Thus far, it has been a pretty sweet ‘16 for home sales. But according to our July home sales forecast, the party looks like it could be coming to an end, at least temporarily and especially for sales of existing homes that must eventually face the harsh reality of tight inventory and rising prices.

Despite tight inventory, existing home sales have been surprisingly buoyant lately, beating or meeting expectations in each of the four months from March to June. We expect that streak to end in July. If nothing else, the odds that home sales continue to rise are increasingly dim. Since the series began in February 1999, runs of five months or more of consecutive monthly gains have only occurred five times – and only one of those streaks lasted six consecutive months or more.[1]

Shifting seasonal patterns may be behind some of this apparent resiliency. By some reports, the height of the home shopping season – historically most concentrated during the summer months – shifted earlier this year as buyers sought to get ahead of the competition. But sooner or later, tight supply and rising prices should take their toll.

Our forecast for existing home sales points to a 1.9 percent decline from June to 5.46 million units at a seasonally adjusted annual rate (SAAR) (figure 1). This would place existing home sales down 0.3 percent compared to a year earlier.

Read full report here:


Posted by on Aug 22, 2016 in Forecasts, Jim's Take on the Market, Market Buzz, Market Conditions, Zillow | 2 comments

NSDCC 2016 Sales Predictions

NSDCC Quarterly Sales

The rest of the year is shaping up quite nicely – if all that matters are stats.

After a slow start in 1Q16, we closed 909 sales in the second quarter!  After a strong 2015, there was some expectation for a pullback this year, but not yet – we exceeded the 2Q15 total of 901 sales!

Can we predict the rest of 2016?

We had similar second-quarter counts in both 2012 and 2015 as we did this year, and in both years the 3Q counts dropped off about the same (845 and 832).  With the attractive mortgage rates we should at least equal, and hopefully do a little better?  Let’s predict 850 NSDCC sales for the third quarter of 2016.

The last 3 fourth quarters have been almost identical – sales counts in the 660s.

We had 556 + 909 = 1,465 sales in first half of 2016.

Today we have 416 pendings.

Predicting 850 + 660 = 1,510 sales in second half of 2016.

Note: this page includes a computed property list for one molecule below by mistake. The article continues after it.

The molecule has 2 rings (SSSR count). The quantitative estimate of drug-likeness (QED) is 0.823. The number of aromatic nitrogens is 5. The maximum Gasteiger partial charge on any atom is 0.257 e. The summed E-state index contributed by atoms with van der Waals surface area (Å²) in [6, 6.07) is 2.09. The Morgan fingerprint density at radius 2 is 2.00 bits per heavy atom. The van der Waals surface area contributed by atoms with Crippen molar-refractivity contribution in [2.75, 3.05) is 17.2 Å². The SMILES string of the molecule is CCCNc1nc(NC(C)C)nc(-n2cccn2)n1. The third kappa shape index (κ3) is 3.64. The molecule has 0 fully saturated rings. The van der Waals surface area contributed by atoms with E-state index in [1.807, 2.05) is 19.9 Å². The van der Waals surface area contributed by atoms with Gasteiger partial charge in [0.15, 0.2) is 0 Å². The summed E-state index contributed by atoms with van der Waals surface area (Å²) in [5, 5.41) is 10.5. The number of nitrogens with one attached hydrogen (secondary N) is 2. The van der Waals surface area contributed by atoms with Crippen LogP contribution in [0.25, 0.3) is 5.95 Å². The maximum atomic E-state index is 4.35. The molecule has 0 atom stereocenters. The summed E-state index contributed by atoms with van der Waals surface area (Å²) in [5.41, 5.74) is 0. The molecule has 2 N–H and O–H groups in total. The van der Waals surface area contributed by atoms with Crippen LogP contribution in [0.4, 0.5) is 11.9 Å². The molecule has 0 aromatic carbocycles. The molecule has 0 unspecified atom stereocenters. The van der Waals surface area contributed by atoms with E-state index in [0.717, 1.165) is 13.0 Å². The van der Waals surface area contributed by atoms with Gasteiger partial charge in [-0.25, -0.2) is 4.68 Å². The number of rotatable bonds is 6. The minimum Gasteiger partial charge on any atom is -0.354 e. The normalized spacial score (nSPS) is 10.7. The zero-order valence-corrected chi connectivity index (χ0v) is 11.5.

Here are the NSDCC quarterly sales numbers:


What needs to happen to ensure a vibrant second half of 2016?

Buyers need to make offers.

Sellers aren’t going to go first.

Even if they did lower the price, it won’t be by much.  Mid-summer is here, and buyers have more permission. It’s not April any more!

Posted by on Jul 12, 2016 in Forecasts, Jim's Take on the Market, North County Coastal | 0 comments

Prices Should Be Rising Faster?


The folks at CE are talking about the housing market in the UK, but the principles are similar – if there were more homes selling, it could provide more pricing momentum.

Just keep an eye on sales – demand would have to subside for prices to alter their current trajectory.  From HW:

Home prices have consistently increased around 5% year-over-year for the majority of the last two years, but this percentage could be severely off according to a new report from Capital Economics.

A new housing market update report from Capital Economics shows that given the current housing conditions, past experience suggests that house prices should be rising at double their current rate of around 5%.

Due to the lack of housing inventory, there are more buyers than homes available, which would typical lead to an much higher acceleration in house price growth than where it sits now.

Currently, there is less than five months’ supply in the market, which looking at past data would normally be associated with house price growth of around 10% year-over-year.

So what’s causing this abnormality?

Read full article here:


Posted by on Jun 20, 2016 in Forecasts, Jim's Take on the Market, Market Conditions | 0 comments

Bubble to Pop Again?


We are happy to cover all sides of the bubble beat.  This is the second release this month from our perma-bear, Mark Hanson.  He has been saying the same thing for 3-4 years, and it’s all based on theory and previous history.  Around here, our market is almost completely driven by owner-occupiers who are buying homes for the long-term:

An excerpt:

If 2006 was a known bubble with housing prices at “X”, affordability never better, easy availability of credit, unemployment in the 4%’s, total workforce at record highs, and growing wages, then what do you call today with house prices at X+ 5% to 20%, worse affordability and credit, higher unemployment, weakening total workforce, and shrinking wages? Whatever you call it, it’s a greater thing than “X”.